Assuring Component Reliability In Medical Electronic Devices

Rapid technology advances in medical microelectronics, driven by increased service life, miniaturization, lack of redundancy and functional integration, requires a rigorous development, manufacturing and monitoring methodology to assure reliability. Such an approach must be relevant throughout the product lifecycle and, for every component in a system hierarchy. It must also be effective and efficient. This article discusses a smart end-to-end solution for capacitor reliability that can yield better, more dependable medical electronic devices.

Mind Over Machine

As a part of a fast-track effort to bring the exoskeleton from science fiction to real-world use, Proto Labs will provide custom-machined aluminum-joint housings for a futuristic brain-machine robotics system that would help paraplegics walk again. The plan is to have a working model ready for a user by the time of the powered exoskeleton race at Cybathlon, an international competition in Zurich in October.

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Actuators for Medical Dosing & Micropump Design Actuators for Medical Dosing & Micropump Design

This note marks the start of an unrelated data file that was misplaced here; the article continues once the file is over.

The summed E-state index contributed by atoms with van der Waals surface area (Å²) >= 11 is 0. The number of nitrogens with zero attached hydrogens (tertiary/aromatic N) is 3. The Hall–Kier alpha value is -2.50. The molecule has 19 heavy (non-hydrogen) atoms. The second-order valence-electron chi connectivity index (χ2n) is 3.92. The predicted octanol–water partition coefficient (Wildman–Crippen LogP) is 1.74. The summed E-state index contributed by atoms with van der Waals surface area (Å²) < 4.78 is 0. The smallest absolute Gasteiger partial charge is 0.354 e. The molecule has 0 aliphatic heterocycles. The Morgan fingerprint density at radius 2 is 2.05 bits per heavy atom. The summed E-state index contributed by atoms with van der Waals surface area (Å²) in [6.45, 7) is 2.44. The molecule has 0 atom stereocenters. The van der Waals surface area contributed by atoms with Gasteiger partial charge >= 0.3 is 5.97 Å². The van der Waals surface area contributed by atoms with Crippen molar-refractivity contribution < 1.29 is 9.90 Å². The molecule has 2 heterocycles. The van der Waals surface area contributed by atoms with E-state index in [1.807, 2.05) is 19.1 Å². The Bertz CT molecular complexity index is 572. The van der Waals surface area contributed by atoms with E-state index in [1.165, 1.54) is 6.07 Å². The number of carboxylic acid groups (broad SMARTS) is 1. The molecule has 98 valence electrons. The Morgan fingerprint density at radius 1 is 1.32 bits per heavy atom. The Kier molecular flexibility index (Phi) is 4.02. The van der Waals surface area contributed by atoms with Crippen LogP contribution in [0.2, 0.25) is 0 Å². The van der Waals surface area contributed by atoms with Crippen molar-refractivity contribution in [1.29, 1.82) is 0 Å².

PICMA® Stack Ceramic-Insulated Piezo Actuators for Pumping and Dosing

  • Sub-Nanometer sensitivity
  • Superior lifetime (>100 billion cycles)
  • Non Magnetic and High Vacuum compatible
  • Microsecond response and high stiffness
  • Very large operating temperature range
Semiconductor Technology for Implantable Medical Devices Semiconductor Technology for Implantable Medical Devices

All mission critical functions are accessible within the MST group to provide miniaturized packages. Capabilities include design, substrate manufacturing, component selection and validation as well as all major semiconductor packaging processes.

Uni-Patch™ PolyHesive<sup>®</sup> Blue Gel Electrodes Uni-Patch™ PolyHesive® Blue Gel Electrodes

Medtronic offers Uni-Patch™ PolyHesive® blue gel stimulating electrodes that are designed specifically for patients with skin sensitivities. The PolyHesive® conductive blue gel provides a clean, efficient, temporary bond to skin surfaces for the most comfortable treatments possible.

Silicon Photodiodes for Blood Analysis and Point-Of-Care Devices Silicon Photodiodes for Blood Analysis and Point-Of-Care Devices

Hamamatsu’s silicon photodiodes feature high-speed response, high sensitivity, and low noise, and are available in metal, ceramic, and plastic packages with a wide variety of surface-mount types available. This page provides an overview of their use in medical applications.

Multi-Pixel Photon Counters (MPPC) for Medical Devices Multi-Pixel Photon Counters (MPPC) for Medical Devices

Multi-Pixel Photon Counters, or MPPCs, are devices comprised of multiple avalanche photodiode pixels. They offer low voltage operation as well as insensitivity to magnetic fields, and are used to count photons. Hamamatsu’s line of MPPCs are particularly well suited for several different kinds of medical devices such as flow cytometers, PET (positron emission tomography) scanners, and in instruments for in vitro diagnostics (fluorescence and luminescence assays).